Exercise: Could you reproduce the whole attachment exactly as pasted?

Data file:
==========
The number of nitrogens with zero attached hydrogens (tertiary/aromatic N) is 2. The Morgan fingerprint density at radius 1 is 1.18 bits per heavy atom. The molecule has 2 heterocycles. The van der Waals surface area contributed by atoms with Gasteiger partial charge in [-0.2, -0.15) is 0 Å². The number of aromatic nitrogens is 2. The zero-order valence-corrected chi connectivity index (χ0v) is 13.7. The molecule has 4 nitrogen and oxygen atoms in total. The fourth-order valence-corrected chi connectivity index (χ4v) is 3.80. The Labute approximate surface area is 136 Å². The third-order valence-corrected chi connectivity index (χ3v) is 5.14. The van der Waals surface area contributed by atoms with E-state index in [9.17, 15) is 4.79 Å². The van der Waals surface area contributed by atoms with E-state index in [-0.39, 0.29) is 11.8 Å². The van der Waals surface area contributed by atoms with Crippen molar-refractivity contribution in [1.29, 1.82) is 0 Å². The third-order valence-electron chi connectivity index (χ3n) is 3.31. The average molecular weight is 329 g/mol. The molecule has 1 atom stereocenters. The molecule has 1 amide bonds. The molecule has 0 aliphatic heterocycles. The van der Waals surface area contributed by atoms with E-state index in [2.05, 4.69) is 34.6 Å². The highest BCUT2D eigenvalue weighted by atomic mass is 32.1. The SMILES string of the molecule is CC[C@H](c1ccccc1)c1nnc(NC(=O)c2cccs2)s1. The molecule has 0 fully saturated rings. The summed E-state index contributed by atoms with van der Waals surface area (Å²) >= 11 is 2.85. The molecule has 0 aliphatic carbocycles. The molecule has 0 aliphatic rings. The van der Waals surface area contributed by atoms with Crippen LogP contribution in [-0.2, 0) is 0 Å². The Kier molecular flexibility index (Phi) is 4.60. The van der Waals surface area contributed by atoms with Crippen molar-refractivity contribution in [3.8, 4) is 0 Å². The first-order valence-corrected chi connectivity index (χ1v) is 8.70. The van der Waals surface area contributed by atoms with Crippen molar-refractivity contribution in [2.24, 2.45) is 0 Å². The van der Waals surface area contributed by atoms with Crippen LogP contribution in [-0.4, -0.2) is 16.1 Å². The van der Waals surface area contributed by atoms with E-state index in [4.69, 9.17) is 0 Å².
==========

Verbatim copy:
The number of nitrogens with zero attached hydrogens (tertiary/aromatic N) is 2. The Morgan fingerprint density at radius 1 is 1.18 bits per heavy atom. The molecule has 2 heterocycles. The van der Waals surface area contributed by atoms with Gasteiger partial charge in [-0.2, -0.15) is 0 Å². The number of aromatic nitrogens is 2. The zero-order valence-corrected chi connectivity index (χ0v) is 13.7. The molecule has 4 nitrogen and oxygen atoms in total. The fourth-order valence-corrected chi connectivity index (χ4v) is 3.80. The Labute approximate surface area is 136 Å². The third-order valence-corrected chi connectivity index (χ3v) is 5.14. The van der Waals surface area contributed by atoms with E-state index in [9.17, 15) is 4.79 Å². The van der Waals surface area contributed by atoms with E-state index in [-0.39, 0.29) is 11.8 Å². The van der Waals surface area contributed by atoms with Crippen molar-refractivity contribution in [1.29, 1.82) is 0 Å². The third-order valence-electron chi connectivity index (χ3n) is 3.31. The average molecular weight is 329 g/mol. The molecule has 1 atom stereocenters. The molecule has 1 amide bonds. The molecule has 0 aliphatic heterocycles. The van der Waals surface area contributed by atoms with E-state index in [2.05, 4.69) is 34.6 Å². The highest BCUT2D eigenvalue weighted by atomic mass is 32.1. The SMILES string of the molecule is CC[C@H](c1ccccc1)c1nnc(NC(=O)c2cccs2)s1. The molecule has 0 fully saturated rings. The summed E-state index contributed by atoms with van der Waals surface area (Å²) >= 11 is 2.85. The molecule has 0 aliphatic carbocycles. The molecule has 0 aliphatic rings. The van der Waals surface area contributed by atoms with Crippen LogP contribution in [-0.2, 0) is 0 Å². The Kier molecular flexibility index (Phi) is 4.60. The van der Waals surface area contributed by atoms with Crippen molar-refractivity contribution in [3.8, 4) is 0 Å². The first-order valence-corrected chi connectivity index (χ1v) is 8.70. The van der Waals surface area contributed by atoms with Crippen molar-refractivity contribution in [2.24, 2.45) is 0 Å². The van der Waals surface area contributed by atoms with Crippen LogP contribution in [-0.4, -0.2) is 16.1 Å². The van der Waals surface area contributed by atoms with E-state index in [4.69, 9.17) is 0 Å².